Thursday, October 9, 2008


Contradicting One Self

Contradicting ourselves, nowadays, doesn’t seem to be much of an issue. Mostly because we use reason to separate two issue that are similar. For example, to say that you’re for immigration, for people around the world to an equal opportunity in America; at the same time, you’re for making English as the official language in America is contradicting oneself. Immigrates come to America with a different language, aside from a lot or little English. However, the mere fact that English as the official language in America only suppresses people who don’t understand English, mostly immigrates. But nevertheless, you’re saying one thing, at the same time saying something completely different.

I really can’t decide if this is moral or immoral to contradicting yourself. In a way, you’re only hurt yourself, not others. Unless, you’re in a position to influence other; therefore spreading your own contradiction ideas to other. But other than that, a single individual, who contradicted oneself, is only lose their ability to understand the concepts and reasons between issues. This only involves one person; therefore that one person has created its own way thinking with reason. It is our moral duty, who sees someone contradicting oneself, to convince (persuade) them, who are contradicting themselves, to understand what they are doing. Can we really convince someone to change their way of thinking?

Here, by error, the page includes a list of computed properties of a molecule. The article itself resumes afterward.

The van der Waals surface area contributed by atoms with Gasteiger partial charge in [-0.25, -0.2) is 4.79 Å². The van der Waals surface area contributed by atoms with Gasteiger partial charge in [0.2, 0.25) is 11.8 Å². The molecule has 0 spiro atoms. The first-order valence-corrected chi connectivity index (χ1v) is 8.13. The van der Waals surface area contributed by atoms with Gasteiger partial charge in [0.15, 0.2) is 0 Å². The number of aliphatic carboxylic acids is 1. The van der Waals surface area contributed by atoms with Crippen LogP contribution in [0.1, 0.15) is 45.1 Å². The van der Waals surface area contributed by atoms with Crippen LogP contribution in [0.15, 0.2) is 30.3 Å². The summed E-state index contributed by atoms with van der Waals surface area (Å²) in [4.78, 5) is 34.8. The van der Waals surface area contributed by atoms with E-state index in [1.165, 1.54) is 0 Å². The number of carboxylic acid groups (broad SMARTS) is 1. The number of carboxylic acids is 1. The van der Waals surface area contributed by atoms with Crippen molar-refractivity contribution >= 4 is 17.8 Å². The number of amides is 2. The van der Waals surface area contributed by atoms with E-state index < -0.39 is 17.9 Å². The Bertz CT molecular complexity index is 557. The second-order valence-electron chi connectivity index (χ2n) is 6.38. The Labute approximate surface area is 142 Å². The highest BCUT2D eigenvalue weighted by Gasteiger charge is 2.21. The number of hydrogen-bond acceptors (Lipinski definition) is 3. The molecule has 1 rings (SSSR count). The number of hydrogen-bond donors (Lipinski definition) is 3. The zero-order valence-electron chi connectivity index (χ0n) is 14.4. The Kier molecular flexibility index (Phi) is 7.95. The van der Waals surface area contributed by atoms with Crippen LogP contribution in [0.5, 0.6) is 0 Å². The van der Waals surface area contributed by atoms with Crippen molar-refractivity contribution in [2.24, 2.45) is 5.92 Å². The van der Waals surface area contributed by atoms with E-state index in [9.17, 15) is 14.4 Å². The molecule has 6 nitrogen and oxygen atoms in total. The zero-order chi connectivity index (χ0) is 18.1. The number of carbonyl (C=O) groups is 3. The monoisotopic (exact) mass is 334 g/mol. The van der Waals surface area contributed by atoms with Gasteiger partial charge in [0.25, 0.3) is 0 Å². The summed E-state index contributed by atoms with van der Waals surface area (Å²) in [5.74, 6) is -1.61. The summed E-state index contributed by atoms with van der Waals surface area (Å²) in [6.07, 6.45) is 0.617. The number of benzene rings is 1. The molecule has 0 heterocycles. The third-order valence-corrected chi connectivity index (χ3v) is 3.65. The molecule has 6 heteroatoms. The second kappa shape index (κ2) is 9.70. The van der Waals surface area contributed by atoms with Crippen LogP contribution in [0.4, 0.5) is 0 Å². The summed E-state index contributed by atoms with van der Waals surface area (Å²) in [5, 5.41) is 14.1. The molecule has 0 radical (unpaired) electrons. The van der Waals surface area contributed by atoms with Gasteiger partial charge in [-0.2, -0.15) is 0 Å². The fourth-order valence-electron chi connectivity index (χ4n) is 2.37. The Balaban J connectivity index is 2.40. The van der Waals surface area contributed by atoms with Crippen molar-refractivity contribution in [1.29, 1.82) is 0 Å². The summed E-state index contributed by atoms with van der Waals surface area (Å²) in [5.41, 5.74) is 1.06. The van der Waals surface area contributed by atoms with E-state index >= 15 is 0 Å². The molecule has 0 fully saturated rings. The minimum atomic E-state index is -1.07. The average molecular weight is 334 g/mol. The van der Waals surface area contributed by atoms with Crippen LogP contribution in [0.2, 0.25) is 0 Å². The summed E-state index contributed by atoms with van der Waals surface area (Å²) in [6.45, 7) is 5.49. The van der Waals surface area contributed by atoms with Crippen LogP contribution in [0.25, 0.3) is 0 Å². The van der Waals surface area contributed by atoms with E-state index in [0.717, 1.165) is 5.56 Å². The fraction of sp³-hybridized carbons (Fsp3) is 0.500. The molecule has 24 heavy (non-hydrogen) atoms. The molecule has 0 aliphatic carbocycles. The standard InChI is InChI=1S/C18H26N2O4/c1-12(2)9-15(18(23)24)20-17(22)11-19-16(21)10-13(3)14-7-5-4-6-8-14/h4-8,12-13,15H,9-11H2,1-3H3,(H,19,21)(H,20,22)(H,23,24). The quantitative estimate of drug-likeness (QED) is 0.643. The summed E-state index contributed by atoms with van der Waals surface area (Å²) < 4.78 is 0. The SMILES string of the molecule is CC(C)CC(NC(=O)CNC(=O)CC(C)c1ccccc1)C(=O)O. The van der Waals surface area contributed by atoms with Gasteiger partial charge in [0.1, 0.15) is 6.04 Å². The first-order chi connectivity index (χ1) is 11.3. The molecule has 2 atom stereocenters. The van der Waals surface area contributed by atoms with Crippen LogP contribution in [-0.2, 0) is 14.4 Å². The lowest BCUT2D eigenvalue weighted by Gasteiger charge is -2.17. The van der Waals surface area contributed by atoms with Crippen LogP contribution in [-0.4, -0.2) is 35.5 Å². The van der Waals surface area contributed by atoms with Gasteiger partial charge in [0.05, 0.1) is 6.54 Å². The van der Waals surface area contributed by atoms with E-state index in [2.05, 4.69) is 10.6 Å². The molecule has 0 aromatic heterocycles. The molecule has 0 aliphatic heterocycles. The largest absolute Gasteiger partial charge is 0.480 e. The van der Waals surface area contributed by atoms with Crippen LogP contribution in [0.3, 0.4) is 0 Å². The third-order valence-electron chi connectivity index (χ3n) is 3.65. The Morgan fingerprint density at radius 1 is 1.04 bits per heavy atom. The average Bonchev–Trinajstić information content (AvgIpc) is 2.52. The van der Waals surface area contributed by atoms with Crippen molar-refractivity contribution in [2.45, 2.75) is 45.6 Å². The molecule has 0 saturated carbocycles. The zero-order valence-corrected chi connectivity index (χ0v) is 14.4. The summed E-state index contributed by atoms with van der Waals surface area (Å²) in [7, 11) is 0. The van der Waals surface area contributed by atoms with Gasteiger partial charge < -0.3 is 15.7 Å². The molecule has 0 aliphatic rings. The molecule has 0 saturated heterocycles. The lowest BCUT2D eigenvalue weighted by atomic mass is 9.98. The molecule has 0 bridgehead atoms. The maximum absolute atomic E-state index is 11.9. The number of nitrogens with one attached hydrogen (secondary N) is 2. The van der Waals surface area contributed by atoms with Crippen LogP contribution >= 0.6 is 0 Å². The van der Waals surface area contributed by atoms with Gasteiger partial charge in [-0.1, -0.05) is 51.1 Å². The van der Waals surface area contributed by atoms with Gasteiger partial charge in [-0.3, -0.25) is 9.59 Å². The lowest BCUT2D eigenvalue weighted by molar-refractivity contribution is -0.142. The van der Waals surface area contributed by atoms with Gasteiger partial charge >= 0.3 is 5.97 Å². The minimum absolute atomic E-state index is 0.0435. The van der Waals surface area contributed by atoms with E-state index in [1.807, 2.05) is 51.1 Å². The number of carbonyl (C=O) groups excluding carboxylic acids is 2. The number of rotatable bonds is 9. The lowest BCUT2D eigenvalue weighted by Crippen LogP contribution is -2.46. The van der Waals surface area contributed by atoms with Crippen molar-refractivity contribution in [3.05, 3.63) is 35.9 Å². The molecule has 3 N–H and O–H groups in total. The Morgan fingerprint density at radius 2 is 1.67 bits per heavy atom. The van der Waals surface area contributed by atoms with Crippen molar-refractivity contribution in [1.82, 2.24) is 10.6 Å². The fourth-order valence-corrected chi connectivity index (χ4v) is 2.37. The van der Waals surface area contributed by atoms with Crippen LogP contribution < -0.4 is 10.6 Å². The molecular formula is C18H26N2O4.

1 comment:

Anonymous said...

mmmm--I get what you're saying about the immigration/official language part, but I disagree. I know it's difficult for people to learn English, and I like that all sorts of people can/want to come to America, but that doesn't mean we shouldn't require them to learn the language the natives speak.

Why should the natives learn chinese when they didn't choose for a chinese person to come over? Allowing a chinese immigrant is totally cool, but I'd rather we just give the chinese person time to learn English, rather than us learning every other language (chinese etc) of the people coming over.